Pat Ciccone, who has been a peer counselor at Cop2Cop since its inception in 2000, offers a simple explanation for the program’s efficacy: “It’s the trust factor—cops would rather talk to cops than anybody else.” The fact that the counselors are retired officers allays callers’ fears that their confidentiality will be breached. In addition, says Castellano, by their own example, the peer counselors offer hope: “These guys draw on their life experiences—not just their suffering or their challenges, but their resilience and their strength. They’re modeling the fact that you’re not alone and you can get through this.”
Unfortunately, Cop2Cop can’t help the officers who don’t know it exists or are unwilling to call, which may explain why the state’s suicide numbers have not improved over the past decade in spite of the program’s existence. “We’ve looked at all the suicides that have taken place in our 12 years of operation,” Castellano says, “and out of the 78 officers who’ve killed themselves in that time, we’ve only spoken to three of them. That’s something we’re trying to change.” (Cop2Cop’s statistics—which are unique in including corrections officers and retired cops—show the annual number of suicides from 2002 to 2011 as 2, 10, 4, 1, 6, 0, 11, 13, 13 and 12.)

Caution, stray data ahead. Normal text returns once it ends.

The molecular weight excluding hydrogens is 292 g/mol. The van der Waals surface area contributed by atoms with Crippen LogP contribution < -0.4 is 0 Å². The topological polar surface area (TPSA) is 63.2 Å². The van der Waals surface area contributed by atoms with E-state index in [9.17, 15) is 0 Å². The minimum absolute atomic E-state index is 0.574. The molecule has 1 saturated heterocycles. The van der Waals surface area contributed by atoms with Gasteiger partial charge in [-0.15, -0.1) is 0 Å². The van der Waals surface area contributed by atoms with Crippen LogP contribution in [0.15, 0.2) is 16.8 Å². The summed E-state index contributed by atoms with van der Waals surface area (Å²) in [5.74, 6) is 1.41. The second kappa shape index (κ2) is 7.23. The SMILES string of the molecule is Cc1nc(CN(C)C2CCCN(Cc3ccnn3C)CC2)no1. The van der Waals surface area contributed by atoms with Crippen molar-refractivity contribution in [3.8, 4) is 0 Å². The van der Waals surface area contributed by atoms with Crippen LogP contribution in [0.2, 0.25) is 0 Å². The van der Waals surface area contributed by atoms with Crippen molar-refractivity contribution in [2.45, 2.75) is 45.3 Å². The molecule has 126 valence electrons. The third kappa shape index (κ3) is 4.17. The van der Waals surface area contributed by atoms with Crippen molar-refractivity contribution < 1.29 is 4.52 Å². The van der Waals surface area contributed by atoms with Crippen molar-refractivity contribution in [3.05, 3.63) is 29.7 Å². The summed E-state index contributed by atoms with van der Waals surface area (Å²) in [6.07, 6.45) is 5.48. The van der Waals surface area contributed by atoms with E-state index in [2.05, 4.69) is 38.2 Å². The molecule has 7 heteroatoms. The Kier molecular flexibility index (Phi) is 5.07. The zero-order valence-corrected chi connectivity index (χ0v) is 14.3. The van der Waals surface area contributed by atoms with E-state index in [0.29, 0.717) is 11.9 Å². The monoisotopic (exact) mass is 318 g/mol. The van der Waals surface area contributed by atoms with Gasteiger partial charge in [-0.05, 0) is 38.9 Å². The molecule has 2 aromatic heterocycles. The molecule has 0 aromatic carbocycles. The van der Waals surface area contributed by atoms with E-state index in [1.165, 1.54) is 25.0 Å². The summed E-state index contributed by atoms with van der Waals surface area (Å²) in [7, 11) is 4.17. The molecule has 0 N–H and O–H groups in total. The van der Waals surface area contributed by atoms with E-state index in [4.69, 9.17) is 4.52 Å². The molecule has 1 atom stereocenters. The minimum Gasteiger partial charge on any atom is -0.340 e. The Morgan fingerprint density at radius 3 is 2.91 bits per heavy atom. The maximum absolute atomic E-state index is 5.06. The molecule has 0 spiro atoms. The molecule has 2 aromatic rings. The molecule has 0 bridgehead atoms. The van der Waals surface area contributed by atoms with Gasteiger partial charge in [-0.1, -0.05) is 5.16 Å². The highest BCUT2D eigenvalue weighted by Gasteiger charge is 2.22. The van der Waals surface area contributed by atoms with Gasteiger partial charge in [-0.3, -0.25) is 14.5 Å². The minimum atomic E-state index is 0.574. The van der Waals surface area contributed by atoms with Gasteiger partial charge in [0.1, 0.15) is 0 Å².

Cop2Cop also is expanding the concept of peer support. In 2004, the organization began training the state’s law enforcement officers in the suicide-prevention method known as QPR (Question, Persuade, Refer); some 5,000 New Jersey cops have received the training to date. Officers proficient in QPR watch their partners for signs that they might be in crisis and learn how to ask them if they’re feeling suicidal; if so, they persuade them to seek help, and refer them to mental health resources. In Union County, Cop2Cop has trained more than 700 officers so far, thanks in part to prosecutor Theodore J. Romankow, who was moved to implement the training as a result of his own exposure to police suicide. “After I started as prosecutor in 2002, there were a number of police suicides in Union County,” he says. He viewed one of the bodies and was deeply affected by the experience. When he learned about Cop2Cop and QPR from Kenneth Burkert, he signed on. He cites an increase in Cop2Cop calls from Union County as evidence that the training is working, and he’s trying to convince police chiefs around the state to offer it in their departments. “The major objection is lack of time for the training,” Romankow says. “They have to find the time.”